The reason parents try get their children in good schools is not because of the better teachers, it is because of the better class mates. If they are among stable, studious and ambitious students, they are expected to perform better in expected terms. (Of course there is also the tactic to send your kid to an inner-city school, where she outperforms the others and lands easy acceptances in colleges, with scholarships, if all goes right). But how much do these peer effects matter?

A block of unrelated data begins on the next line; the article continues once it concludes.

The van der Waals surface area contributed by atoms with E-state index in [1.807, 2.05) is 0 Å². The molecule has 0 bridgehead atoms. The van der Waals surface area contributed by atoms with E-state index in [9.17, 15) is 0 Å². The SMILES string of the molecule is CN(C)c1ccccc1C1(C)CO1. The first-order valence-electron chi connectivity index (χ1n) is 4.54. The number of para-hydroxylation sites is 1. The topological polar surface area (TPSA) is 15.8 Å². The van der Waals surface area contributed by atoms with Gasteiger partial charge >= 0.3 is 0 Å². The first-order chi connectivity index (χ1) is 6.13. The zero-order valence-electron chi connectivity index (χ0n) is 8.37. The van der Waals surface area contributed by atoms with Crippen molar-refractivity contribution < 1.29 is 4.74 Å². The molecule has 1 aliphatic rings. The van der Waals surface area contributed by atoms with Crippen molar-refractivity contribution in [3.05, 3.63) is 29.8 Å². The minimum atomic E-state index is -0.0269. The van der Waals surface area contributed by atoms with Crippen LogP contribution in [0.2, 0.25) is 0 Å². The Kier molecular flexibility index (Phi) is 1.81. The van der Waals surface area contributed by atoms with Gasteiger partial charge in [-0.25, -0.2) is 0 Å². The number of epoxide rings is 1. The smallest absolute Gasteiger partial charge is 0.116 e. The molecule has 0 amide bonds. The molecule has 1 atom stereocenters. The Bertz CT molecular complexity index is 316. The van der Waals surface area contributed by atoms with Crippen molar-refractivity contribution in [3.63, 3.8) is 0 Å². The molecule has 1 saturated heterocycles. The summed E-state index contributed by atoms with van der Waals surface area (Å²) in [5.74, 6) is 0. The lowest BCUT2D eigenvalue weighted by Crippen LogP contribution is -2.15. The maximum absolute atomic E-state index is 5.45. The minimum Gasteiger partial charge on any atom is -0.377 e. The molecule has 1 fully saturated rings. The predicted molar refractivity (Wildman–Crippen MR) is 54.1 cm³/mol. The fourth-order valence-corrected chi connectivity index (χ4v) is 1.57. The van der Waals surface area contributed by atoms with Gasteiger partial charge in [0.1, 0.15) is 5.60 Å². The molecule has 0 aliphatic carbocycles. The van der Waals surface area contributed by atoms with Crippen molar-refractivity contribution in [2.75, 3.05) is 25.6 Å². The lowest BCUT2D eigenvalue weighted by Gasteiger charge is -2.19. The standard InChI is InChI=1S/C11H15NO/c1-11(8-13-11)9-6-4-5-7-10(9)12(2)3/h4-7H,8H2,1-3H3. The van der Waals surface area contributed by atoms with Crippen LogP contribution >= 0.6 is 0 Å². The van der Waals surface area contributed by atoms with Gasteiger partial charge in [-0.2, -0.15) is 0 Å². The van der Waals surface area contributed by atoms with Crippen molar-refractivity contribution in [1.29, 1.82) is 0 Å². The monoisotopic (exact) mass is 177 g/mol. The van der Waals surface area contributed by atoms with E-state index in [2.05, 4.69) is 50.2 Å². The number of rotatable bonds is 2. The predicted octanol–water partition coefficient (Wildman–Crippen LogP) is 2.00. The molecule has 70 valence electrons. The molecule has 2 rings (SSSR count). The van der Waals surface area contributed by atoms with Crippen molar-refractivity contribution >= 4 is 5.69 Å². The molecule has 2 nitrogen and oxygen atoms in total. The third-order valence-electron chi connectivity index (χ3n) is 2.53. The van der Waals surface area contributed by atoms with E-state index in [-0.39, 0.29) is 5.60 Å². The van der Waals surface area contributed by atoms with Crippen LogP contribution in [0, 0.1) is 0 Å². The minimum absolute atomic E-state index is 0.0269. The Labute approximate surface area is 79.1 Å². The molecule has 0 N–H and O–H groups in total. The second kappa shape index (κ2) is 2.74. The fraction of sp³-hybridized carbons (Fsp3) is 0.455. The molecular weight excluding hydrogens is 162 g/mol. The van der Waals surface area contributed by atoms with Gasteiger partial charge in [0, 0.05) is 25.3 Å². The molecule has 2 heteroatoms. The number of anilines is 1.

Eleonora Patacchini, Edoardo Rainone and Yves Zenou study the social networks of children in the AddHealth longitudinal survey and find that it is the very last years of high school that matter, but those years matter a lot as their impact is very persistent. Specifically, they observe that if a child's friends have the equivalent of two more completed high school educations, that child will get 3.5 months more education. But it would be good to know whether this dominates any effect from neighborhoods, which is taken into account but not reported.